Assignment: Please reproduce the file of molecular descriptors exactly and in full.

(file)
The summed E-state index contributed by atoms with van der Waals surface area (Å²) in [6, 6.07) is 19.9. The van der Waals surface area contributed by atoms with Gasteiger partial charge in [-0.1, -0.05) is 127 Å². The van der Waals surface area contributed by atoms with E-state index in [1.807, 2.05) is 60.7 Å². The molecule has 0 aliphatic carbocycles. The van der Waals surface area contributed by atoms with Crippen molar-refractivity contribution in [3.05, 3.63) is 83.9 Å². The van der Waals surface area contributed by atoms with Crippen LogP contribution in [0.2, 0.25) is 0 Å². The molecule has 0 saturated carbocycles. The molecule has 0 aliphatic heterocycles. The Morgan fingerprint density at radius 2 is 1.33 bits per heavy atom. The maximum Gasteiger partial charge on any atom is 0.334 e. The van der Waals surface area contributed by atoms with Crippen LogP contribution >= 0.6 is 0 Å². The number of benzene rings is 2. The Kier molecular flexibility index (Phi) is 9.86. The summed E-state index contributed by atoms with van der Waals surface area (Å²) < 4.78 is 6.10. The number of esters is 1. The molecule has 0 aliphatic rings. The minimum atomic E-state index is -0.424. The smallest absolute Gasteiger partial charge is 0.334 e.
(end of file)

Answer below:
The summed E-state index contributed by atoms with van der Waals surface area (Å²) in [6, 6.07) is 19.9. The van der Waals surface area contributed by atoms with Gasteiger partial charge in [-0.1, -0.05) is 127 Å². The van der Waals surface area contributed by atoms with E-state index in [1.807, 2.05) is 60.7 Å². The molecule has 0 aliphatic carbocycles. The van der Waals surface area contributed by atoms with Crippen molar-refractivity contribution in [3.05, 3.63) is 83.9 Å². The van der Waals surface area contributed by atoms with Crippen LogP contribution in [0.2, 0.25) is 0 Å². The molecule has 0 saturated carbocycles. The molecule has 0 aliphatic heterocycles. The Morgan fingerprint density at radius 2 is 1.33 bits per heavy atom. The maximum Gasteiger partial charge on any atom is 0.334 e. The van der Waals surface area contributed by atoms with Crippen LogP contribution >= 0.6 is 0 Å². The number of benzene rings is 2. The Kier molecular flexibility index (Phi) is 9.86. The summed E-state index contributed by atoms with van der Waals surface area (Å²) < 4.78 is 6.10. The number of esters is 1. The molecule has 0 aliphatic rings. The minimum atomic E-state index is -0.424. The smallest absolute Gasteiger partial charge is 0.334 e.